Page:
Updating our beliefs about inconsistency: The Monty-Hall case
AbstractIn the experiments on the Monty-Hall puzzle, a large majority of participants give a different response from the Experimenters' Bayesian solution. We analyze this discrepancy as a problem of interpretation of the revision process of probabilities, induced by the statement of the Monty-Hall puzzle. Experimenters' solution actually stems from a traditional focusing situation, whereas participants may, for pragmatic reasons, build an updating representation of the puzzle. We establish that the descriptive explanations for participants' modal response provided by the psychological literature on Monty-Hall such as the ones based on heuristics can be translated into the adequate rule of revision in this updating framework.
Download InfoIf you experience problems downloading a file, check if you have the proper application to view it first. In case of further problems read the IDEAS help page. Note that these files are not on the IDEAS site. Please be patient as the files may be large.
Bibliographic InfoArticle provided by Elsevier in its journal Mathematical Social Sciences.
Volume (Year): 57 (2009)
Issue (Month): 1 (January)
Contact details of provider:
Web page: http://www.elsevier.com/locate/inca/505565
Monty-Hall puzzle Situations of probabilities' revision Cognitive explanations Consistency;
Please report citation or reference errors to , or , if you are the registered author of the cited work, log in to your RePEc Author Service profile, click on "citations" and make appropriate adjustments.:
- Craig R. Fox & Robert T. Clemen, 2005. "Subjective Probability Assessment in Decision Analysis: Partition Dependence and Bias Toward the Ignorance Prior," Management Science, INFORMS, vol. 51(9), pages 1417-1432, September.
- Ronald Fagin & John Geanakoplos & Joseph Y. Halpern & Moshe Y. Vardi, 1999.
"The Hierarchical Approach to Modeling Knowledge and Common Knowledge,"
Cowles Foundation Discussion Papers
1213, Cowles Foundation for Research in Economics, Yale University.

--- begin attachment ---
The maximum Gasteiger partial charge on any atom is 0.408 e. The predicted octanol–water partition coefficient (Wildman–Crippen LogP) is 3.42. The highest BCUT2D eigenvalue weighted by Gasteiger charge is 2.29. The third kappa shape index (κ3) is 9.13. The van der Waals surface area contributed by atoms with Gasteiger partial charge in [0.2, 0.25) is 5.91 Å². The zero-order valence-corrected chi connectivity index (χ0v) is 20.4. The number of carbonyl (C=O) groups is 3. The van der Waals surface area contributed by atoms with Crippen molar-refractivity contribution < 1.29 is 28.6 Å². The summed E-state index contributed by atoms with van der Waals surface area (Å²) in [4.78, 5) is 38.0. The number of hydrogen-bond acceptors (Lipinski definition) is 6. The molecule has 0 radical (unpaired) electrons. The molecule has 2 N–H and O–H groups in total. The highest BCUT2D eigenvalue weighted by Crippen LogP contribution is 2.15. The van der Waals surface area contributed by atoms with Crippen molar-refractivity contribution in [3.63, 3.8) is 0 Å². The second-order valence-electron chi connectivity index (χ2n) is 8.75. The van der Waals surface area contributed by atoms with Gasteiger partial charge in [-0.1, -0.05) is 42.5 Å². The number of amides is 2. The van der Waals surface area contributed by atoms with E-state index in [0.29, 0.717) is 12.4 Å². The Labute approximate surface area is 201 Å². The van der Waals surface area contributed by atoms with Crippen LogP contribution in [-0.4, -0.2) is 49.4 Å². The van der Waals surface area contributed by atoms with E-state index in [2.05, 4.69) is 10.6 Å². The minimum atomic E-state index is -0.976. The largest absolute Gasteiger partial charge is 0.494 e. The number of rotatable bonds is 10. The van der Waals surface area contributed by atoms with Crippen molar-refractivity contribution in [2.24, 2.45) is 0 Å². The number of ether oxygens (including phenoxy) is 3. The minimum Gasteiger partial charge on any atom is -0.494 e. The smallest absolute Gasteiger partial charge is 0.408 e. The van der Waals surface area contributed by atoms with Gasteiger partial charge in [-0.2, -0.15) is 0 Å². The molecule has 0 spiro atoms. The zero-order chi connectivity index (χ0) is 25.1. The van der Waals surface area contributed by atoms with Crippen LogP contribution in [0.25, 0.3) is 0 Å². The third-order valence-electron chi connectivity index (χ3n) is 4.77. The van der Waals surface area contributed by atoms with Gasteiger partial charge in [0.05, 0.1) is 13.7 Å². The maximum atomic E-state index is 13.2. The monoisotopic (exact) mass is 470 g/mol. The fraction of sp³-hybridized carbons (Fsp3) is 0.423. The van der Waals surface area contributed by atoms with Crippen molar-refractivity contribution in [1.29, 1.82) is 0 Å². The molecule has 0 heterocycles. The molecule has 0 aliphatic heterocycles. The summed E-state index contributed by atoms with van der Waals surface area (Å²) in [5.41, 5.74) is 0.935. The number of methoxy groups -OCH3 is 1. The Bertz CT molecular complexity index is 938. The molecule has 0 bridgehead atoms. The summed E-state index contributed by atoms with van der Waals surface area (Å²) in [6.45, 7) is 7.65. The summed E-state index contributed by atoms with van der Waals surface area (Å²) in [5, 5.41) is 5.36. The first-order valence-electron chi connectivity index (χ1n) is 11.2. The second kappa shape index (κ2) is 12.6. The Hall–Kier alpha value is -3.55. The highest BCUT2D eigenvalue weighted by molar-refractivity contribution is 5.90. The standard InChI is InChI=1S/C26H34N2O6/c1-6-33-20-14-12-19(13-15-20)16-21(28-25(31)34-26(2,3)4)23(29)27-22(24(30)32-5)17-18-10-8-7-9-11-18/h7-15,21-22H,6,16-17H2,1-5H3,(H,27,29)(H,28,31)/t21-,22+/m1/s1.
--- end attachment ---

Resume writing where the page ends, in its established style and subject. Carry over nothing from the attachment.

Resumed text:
- John Geanakoplos & (**), Moshe Y. Vardi & Joseph Y. Halpern & Ronald Fagin, 1999. "The hierarchical approach to modeling knowledge and common knowledge," International Journal of Game Theory, Springer, vol. 28(3), pages 331-365.
- Billot, Antoine & Walliser, Bernard, 1999. "Epistemic properties of knowledge hierarchies," Journal of Mathematical Economics, Elsevier, vol. 32(2), pages 185-205, October.
- Jean Baratgin & Guy Politzer, 2007. "The psychology of dynamic probability judgment: order effect, normative theories, and experimental methodology," Mind and Society: Cognitive Studies in Economics and Social Sciences, Fondazione Rosselli, vol. 6(1), pages 53-66, June.
- Brian D. Kluger & Steve B. Wyatt, 2004. "Are Judgment Errors Reflected in Market Prices and Allocations? Experimental Evidence Based on the Monty Hall Problem," Journal of Finance, American Finance Association, vol. 59(3), pages 969-998, 06.
- Sloman, Steven A. & Over, David & Slovak, Lila & Stibel, Jeffrey M., 2003. "Frequency illusions and other fallacies," Organizational Behavior and Human Decision Processes, Elsevier, vol. 91(2), pages 296-309, July.
- Bryan Caplan, 2000. "Rational Irrationality: A Framework for the Neoclassical-Behavioral Debate," Eastern Economic Journal, Eastern Economic Association, vol. 26(2), pages 191-211, Spring.
- Jean Baratgin & Guy Politzer, 2006. "Is the mind Bayesian? The case for agnosticism," Mind and Society: Cognitive Studies in Economics and Social Sciences, Fondazione Rosselli, vol. 5(1), pages 1-38, June.
If references are entirely missing, you can add them using this form.